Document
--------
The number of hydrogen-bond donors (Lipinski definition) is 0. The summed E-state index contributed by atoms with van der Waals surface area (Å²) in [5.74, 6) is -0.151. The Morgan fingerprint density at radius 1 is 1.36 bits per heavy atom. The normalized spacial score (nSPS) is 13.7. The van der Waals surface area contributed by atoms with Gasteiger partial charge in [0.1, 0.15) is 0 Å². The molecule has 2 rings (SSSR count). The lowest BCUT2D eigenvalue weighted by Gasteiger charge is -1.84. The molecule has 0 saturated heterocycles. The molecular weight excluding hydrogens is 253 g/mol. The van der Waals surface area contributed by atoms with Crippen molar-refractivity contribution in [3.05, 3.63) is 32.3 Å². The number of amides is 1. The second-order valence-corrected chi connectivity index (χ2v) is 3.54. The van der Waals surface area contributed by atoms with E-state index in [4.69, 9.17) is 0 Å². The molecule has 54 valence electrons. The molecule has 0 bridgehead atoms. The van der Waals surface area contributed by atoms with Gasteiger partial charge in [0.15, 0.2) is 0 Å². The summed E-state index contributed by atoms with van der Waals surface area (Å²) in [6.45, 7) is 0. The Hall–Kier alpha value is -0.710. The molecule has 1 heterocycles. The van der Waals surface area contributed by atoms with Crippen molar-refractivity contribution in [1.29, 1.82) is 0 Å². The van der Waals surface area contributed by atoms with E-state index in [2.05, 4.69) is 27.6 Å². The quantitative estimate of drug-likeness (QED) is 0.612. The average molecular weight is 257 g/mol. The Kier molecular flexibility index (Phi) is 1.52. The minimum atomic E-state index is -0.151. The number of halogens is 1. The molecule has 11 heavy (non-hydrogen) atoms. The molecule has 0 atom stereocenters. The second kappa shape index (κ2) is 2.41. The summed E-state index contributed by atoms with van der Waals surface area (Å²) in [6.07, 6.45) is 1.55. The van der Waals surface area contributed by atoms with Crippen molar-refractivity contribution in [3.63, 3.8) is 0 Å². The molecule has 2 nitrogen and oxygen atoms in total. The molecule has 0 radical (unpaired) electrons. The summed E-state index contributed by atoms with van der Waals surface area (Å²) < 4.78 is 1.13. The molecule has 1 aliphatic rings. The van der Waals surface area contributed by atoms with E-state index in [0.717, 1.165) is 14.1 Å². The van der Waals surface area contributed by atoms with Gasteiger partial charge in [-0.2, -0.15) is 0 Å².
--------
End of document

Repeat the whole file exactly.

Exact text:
The number of hydrogen-bond donors (Lipinski definition) is 0. The summed E-state index contributed by atoms with van der Waals surface area (Å²) in [5.74, 6) is -0.151. The Morgan fingerprint density at radius 1 is 1.36 bits per heavy atom. The normalized spacial score (nSPS) is 13.7. The van der Waals surface area contributed by atoms with Gasteiger partial charge in [0.1, 0.15) is 0 Å². The molecule has 2 rings (SSSR count). The lowest BCUT2D eigenvalue weighted by Gasteiger charge is -1.84. The molecule has 0 saturated heterocycles. The molecular weight excluding hydrogens is 253 g/mol. The van der Waals surface area contributed by atoms with Crippen molar-refractivity contribution in [3.05, 3.63) is 32.3 Å². The number of amides is 1. The second-order valence-corrected chi connectivity index (χ2v) is 3.54. The van der Waals surface area contributed by atoms with E-state index in [4.69, 9.17) is 0 Å². The molecule has 54 valence electrons. The molecule has 0 bridgehead atoms. The van der Waals surface area contributed by atoms with Gasteiger partial charge in [0.15, 0.2) is 0 Å². The summed E-state index contributed by atoms with van der Waals surface area (Å²) in [6.45, 7) is 0. The Hall–Kier alpha value is -0.710. The molecule has 1 heterocycles. The van der Waals surface area contributed by atoms with Crippen molar-refractivity contribution in [1.29, 1.82) is 0 Å². The van der Waals surface area contributed by atoms with E-state index in [2.05, 4.69) is 27.6 Å². The quantitative estimate of drug-likeness (QED) is 0.612. The average molecular weight is 257 g/mol. The Kier molecular flexibility index (Phi) is 1.52. The minimum atomic E-state index is -0.151. The number of halogens is 1. The molecule has 11 heavy (non-hydrogen) atoms. The molecule has 0 atom stereocenters. The second kappa shape index (κ2) is 2.41. The summed E-state index contributed by atoms with van der Waals surface area (Å²) in [6.07, 6.45) is 1.55. The van der Waals surface area contributed by atoms with Crippen molar-refractivity contribution in [3.63, 3.8) is 0 Å². The molecule has 2 nitrogen and oxygen atoms in total. The molecule has 0 radical (unpaired) electrons. The summed E-state index contributed by atoms with van der Waals surface area (Å²) < 4.78 is 1.13. The molecule has 1 aliphatic rings. The van der Waals surface area contributed by atoms with E-state index in [0.717, 1.165) is 14.1 Å². The van der Waals surface area contributed by atoms with Gasteiger partial charge in [-0.2, -0.15) is 0 Å².